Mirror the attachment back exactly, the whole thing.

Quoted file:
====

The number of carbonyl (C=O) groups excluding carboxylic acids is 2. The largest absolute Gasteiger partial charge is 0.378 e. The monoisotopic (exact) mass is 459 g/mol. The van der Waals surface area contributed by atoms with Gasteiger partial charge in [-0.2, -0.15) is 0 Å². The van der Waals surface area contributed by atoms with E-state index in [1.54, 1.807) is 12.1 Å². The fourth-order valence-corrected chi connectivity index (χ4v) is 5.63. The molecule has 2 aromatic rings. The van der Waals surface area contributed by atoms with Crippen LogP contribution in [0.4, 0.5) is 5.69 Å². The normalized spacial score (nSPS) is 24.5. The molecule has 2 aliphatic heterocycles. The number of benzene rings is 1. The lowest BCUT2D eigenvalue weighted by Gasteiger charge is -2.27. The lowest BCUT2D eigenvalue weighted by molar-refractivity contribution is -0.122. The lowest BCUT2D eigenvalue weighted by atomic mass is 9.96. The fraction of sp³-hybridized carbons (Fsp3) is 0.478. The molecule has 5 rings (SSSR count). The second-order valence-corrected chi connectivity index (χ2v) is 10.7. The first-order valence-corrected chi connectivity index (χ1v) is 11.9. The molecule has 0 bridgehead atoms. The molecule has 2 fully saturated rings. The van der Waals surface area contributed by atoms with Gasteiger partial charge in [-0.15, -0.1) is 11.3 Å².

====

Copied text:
The number of carbonyl (C=O) groups excluding carboxylic acids is 2. The largest absolute Gasteiger partial charge is 0.378 e. The monoisotopic (exact) mass is 459 g/mol. The van der Waals surface area contributed by atoms with Gasteiger partial charge in [-0.2, -0.15) is 0 Å². The van der Waals surface area contributed by atoms with E-state index in [1.54, 1.807) is 12.1 Å². The fourth-order valence-corrected chi connectivity index (χ4v) is 5.63. The molecule has 2 aromatic rings. The van der Waals surface area contributed by atoms with Crippen LogP contribution in [0.4, 0.5) is 5.69 Å². The normalized spacial score (nSPS) is 24.5. The molecule has 2 aliphatic heterocycles. The number of benzene rings is 1. The lowest BCUT2D eigenvalue weighted by Gasteiger charge is -2.27. The lowest BCUT2D eigenvalue weighted by molar-refractivity contribution is -0.122. The lowest BCUT2D eigenvalue weighted by atomic mass is 9.96. The fraction of sp³-hybridized carbons (Fsp3) is 0.478. The molecule has 5 rings (SSSR count). The second-order valence-corrected chi connectivity index (χ2v) is 10.7. The first-order valence-corrected chi connectivity index (χ1v) is 11.9. The molecule has 0 bridgehead atoms. The molecule has 2 fully saturated rings. The van der Waals surface area contributed by atoms with Gasteiger partial charge in [-0.15, -0.1) is 11.3 Å².